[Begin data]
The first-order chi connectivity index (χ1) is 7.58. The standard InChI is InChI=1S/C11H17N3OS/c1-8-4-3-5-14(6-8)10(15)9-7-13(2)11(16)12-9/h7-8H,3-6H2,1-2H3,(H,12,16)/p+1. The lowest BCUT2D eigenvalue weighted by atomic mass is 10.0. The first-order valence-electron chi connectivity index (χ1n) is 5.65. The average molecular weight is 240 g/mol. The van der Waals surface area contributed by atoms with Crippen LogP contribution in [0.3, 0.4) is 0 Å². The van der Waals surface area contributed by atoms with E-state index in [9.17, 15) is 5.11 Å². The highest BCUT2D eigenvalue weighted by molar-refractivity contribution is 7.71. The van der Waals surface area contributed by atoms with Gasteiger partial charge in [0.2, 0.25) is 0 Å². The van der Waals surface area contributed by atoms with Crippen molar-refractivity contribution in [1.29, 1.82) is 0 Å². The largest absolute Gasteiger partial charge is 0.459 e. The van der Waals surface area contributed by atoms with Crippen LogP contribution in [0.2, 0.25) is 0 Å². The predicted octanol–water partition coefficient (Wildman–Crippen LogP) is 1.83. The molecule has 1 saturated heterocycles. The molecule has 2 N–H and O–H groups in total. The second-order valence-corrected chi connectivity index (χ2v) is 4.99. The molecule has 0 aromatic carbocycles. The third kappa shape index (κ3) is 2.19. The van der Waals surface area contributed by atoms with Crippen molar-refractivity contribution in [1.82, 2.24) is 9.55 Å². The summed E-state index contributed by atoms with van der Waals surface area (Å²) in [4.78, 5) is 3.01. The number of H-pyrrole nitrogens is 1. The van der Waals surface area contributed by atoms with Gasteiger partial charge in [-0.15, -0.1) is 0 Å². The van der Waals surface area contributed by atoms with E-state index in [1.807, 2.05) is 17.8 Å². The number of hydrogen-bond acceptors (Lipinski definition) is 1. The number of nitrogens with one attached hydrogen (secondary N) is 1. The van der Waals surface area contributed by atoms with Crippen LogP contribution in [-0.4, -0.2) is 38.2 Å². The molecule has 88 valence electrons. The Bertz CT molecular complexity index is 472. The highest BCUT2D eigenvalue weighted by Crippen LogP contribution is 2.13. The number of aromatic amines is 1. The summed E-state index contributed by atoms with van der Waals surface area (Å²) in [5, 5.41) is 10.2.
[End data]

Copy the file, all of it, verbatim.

The first-order chi connectivity index (χ1) is 7.58. The standard InChI is InChI=1S/C11H17N3OS/c1-8-4-3-5-14(6-8)10(15)9-7-13(2)11(16)12-9/h7-8H,3-6H2,1-2H3,(H,12,16)/p+1. The lowest BCUT2D eigenvalue weighted by atomic mass is 10.0. The first-order valence-electron chi connectivity index (χ1n) is 5.65. The average molecular weight is 240 g/mol. The van der Waals surface area contributed by atoms with Crippen LogP contribution in [0.3, 0.4) is 0 Å². The van der Waals surface area contributed by atoms with E-state index in [9.17, 15) is 5.11 Å². The highest BCUT2D eigenvalue weighted by molar-refractivity contribution is 7.71. The van der Waals surface area contributed by atoms with Gasteiger partial charge in [0.2, 0.25) is 0 Å². The van der Waals surface area contributed by atoms with Crippen molar-refractivity contribution in [1.29, 1.82) is 0 Å². The largest absolute Gasteiger partial charge is 0.459 e. The van der Waals surface area contributed by atoms with Crippen LogP contribution in [0.2, 0.25) is 0 Å². The predicted octanol–water partition coefficient (Wildman–Crippen LogP) is 1.83. The molecule has 1 saturated heterocycles. The molecule has 2 N–H and O–H groups in total. The second-order valence-corrected chi connectivity index (χ2v) is 4.99. The molecule has 0 aromatic carbocycles. The third kappa shape index (κ3) is 2.19. The van der Waals surface area contributed by atoms with Crippen molar-refractivity contribution in [1.82, 2.24) is 9.55 Å². The summed E-state index contributed by atoms with van der Waals surface area (Å²) in [4.78, 5) is 3.01. The number of H-pyrrole nitrogens is 1. The van der Waals surface area contributed by atoms with Gasteiger partial charge in [-0.15, -0.1) is 0 Å². The van der Waals surface area contributed by atoms with E-state index in [1.807, 2.05) is 17.8 Å². The number of hydrogen-bond acceptors (Lipinski definition) is 1. The number of nitrogens with one attached hydrogen (secondary N) is 1. The van der Waals surface area contributed by atoms with Crippen LogP contribution in [-0.4, -0.2) is 38.2 Å². The molecule has 88 valence electrons. The Bertz CT molecular complexity index is 472. The highest BCUT2D eigenvalue weighted by Crippen LogP contribution is 2.13. The number of aromatic amines is 1. The summed E-state index contributed by atoms with van der Waals surface area (Å²) in [5, 5.41) is 10.2.